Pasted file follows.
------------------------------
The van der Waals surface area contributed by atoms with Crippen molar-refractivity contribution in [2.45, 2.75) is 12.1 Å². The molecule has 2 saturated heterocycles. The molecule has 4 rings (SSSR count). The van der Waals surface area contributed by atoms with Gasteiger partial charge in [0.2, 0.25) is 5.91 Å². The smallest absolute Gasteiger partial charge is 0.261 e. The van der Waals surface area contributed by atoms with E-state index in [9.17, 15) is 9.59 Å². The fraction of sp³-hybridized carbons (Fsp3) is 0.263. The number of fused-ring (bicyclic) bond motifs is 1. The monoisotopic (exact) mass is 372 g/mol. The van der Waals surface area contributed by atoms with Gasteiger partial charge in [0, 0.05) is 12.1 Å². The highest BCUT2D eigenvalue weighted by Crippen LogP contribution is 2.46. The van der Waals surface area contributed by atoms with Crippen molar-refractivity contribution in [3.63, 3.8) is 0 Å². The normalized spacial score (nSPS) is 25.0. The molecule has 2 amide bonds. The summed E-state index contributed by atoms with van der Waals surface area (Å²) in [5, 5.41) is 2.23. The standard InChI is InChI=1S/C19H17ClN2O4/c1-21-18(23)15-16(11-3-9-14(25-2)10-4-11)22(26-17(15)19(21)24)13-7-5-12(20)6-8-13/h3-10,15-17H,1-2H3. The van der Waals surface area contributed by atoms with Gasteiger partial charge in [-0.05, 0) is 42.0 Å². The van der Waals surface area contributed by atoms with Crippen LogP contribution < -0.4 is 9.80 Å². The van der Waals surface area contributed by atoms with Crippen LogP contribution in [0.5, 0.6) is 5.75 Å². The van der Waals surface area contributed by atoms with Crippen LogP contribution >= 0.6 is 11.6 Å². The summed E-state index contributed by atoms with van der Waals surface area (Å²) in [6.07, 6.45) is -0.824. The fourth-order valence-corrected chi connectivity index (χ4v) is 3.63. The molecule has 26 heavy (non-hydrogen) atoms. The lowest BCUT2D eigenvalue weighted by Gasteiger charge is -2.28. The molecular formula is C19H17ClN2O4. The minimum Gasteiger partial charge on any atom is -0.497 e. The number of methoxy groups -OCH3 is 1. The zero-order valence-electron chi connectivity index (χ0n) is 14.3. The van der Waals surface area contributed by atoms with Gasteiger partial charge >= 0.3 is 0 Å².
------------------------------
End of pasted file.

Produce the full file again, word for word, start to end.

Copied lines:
The van der Waals surface area contributed by atoms with Crippen molar-refractivity contribution in [2.45, 2.75) is 12.1 Å². The molecule has 2 saturated heterocycles. The molecule has 4 rings (SSSR count). The van der Waals surface area contributed by atoms with Gasteiger partial charge in [0.2, 0.25) is 5.91 Å². The smallest absolute Gasteiger partial charge is 0.261 e. The van der Waals surface area contributed by atoms with E-state index in [9.17, 15) is 9.59 Å². The fraction of sp³-hybridized carbons (Fsp3) is 0.263. The number of fused-ring (bicyclic) bond motifs is 1. The monoisotopic (exact) mass is 372 g/mol. The van der Waals surface area contributed by atoms with Gasteiger partial charge in [0, 0.05) is 12.1 Å². The highest BCUT2D eigenvalue weighted by Crippen LogP contribution is 2.46. The van der Waals surface area contributed by atoms with Crippen molar-refractivity contribution in [3.63, 3.8) is 0 Å². The normalized spacial score (nSPS) is 25.0. The molecule has 2 amide bonds. The summed E-state index contributed by atoms with van der Waals surface area (Å²) in [5, 5.41) is 2.23. The standard InChI is InChI=1S/C19H17ClN2O4/c1-21-18(23)15-16(11-3-9-14(25-2)10-4-11)22(26-17(15)19(21)24)13-7-5-12(20)6-8-13/h3-10,15-17H,1-2H3. The van der Waals surface area contributed by atoms with Gasteiger partial charge in [-0.05, 0) is 42.0 Å². The van der Waals surface area contributed by atoms with Crippen LogP contribution < -0.4 is 9.80 Å². The van der Waals surface area contributed by atoms with Crippen LogP contribution in [0.5, 0.6) is 5.75 Å². The van der Waals surface area contributed by atoms with Crippen LogP contribution >= 0.6 is 11.6 Å². The summed E-state index contributed by atoms with van der Waals surface area (Å²) in [6.07, 6.45) is -0.824. The fourth-order valence-corrected chi connectivity index (χ4v) is 3.63. The molecule has 26 heavy (non-hydrogen) atoms. The lowest BCUT2D eigenvalue weighted by Gasteiger charge is -2.28. The molecular formula is C19H17ClN2O4. The minimum Gasteiger partial charge on any atom is -0.497 e. The number of methoxy groups -OCH3 is 1. The zero-order valence-electron chi connectivity index (χ0n) is 14.3. The van der Waals surface area contributed by atoms with Gasteiger partial charge >= 0.3 is 0 Å².